Up against The Wall

A student review of Pink Floyd’s magnum opus
Up against The Wall

Pink Floyd’s film, The Wall* is a brilliant masterstroke hailing from the gifted mind of front man, Roger Waters. The movie is a vessel that sails the watcher through a turbulent sea of conceptually allusive modern art. Unlike common cinema, The Wall has no dialogue of traditional means, for the storyline is conveyed by screaming guitar and meaningful lyricism. Between brief interruptions of nearly hallucinogenic animation, viewers follow the story of a stereotypical, borderline satirical, rockstar, “Pink.” From scene to scene watchers are shown Pink’s tragic war torn childhood, in which he struggles with the loss of his father and battles with authority in school. Then viewers watch the performer’s dream-like rise to fame and, consequently, his spiral down into the depths of reality. The damning catalyst for Pink’s detrimental drug induced frenzy is his emotionally neglected wife’s infidelity. Ironically the final nail in his coffin takes form as the very same institutional power Pink had been rebelling against since his early years.

The entire film is laced with intricate symbolism which one cannot even begin to wholly grasp within a few watches, because of this numerous untrained eyes write the flick off as over indulgent LCD stimuli. However, in this seemingly muddled onslaught of significance, lies the key components that have resulted in The Wall’s longevity and cultural impact. In even a single ounce of the movie there is a memoir worth of intellectual commentary and thought on contemporary issues, that after forty-three years still have genuine social importance. For many school-age adolescents the mantra, “No dark sarcasm in the classroom. Hey! Teacher leave them kids alone!” rings more true than ever. Even today when faced with the brutality of domineering didactics, the scenes of children destroying the study halls of their oppressors have endured. And unfortunately, the thematic criticism of authoritative, white supremacist dictators remains incredibly relevant in the atmosphere of current politics. Thus it would be ill-informed if any modern movie goers were to disregard Roger Waters’ brainchild simply because of its 1979 release date.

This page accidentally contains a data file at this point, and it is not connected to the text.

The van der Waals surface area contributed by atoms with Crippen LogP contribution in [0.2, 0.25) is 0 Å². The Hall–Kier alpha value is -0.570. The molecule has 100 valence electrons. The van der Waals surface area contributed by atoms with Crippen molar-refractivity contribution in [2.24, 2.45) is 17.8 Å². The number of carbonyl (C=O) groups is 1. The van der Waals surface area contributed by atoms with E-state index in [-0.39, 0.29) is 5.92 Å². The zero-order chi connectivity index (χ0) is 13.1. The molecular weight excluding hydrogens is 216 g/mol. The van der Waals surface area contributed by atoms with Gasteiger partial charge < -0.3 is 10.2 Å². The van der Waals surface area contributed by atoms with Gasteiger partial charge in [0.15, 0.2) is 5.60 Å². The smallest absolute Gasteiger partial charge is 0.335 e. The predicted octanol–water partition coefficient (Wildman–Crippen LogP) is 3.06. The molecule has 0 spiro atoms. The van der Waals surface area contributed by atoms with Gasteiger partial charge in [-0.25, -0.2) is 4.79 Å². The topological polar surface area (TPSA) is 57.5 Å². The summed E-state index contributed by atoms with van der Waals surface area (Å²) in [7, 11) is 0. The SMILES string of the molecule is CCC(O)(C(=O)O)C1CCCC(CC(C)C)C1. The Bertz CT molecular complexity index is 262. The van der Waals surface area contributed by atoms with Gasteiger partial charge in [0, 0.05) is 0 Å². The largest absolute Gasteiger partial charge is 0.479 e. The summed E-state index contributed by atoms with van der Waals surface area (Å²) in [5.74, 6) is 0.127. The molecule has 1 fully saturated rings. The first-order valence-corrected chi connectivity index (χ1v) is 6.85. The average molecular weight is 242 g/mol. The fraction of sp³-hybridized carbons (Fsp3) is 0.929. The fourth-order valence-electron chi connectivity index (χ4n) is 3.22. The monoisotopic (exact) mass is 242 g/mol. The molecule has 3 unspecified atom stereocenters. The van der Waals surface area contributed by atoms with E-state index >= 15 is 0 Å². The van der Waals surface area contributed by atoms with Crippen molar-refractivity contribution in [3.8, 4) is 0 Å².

From a standpoint of pure enjoyment The Wall is not for the faint of heart. The film has an overall pessimistic perspective on existence and its constant themes of isolation, abandonment, and general dread make for a mentally burdensome watch. With that being said, often witnessing an outstanding negativity is the only activity potent enough to eradicate dangerous complacency and realize worthwhile sentiments previously unprovoked. Pink Floyd’s awareness of this anomaly when creating their rock opera is undeniable, but if the people wish to stop shoveling Newspeak into their minds and partake in something truly inspiring, then this is a viable option. Considering the moving nature of The Wall, it would be a blatantly reprehensible decision to deny oneself the refreshed frame of mind associated with viewing such a life altering motion picture.        

*Italics are not consistent with AP Style rules; however, Best is fundamentally opposed to following rules when they are not conducive to his creative vision. 

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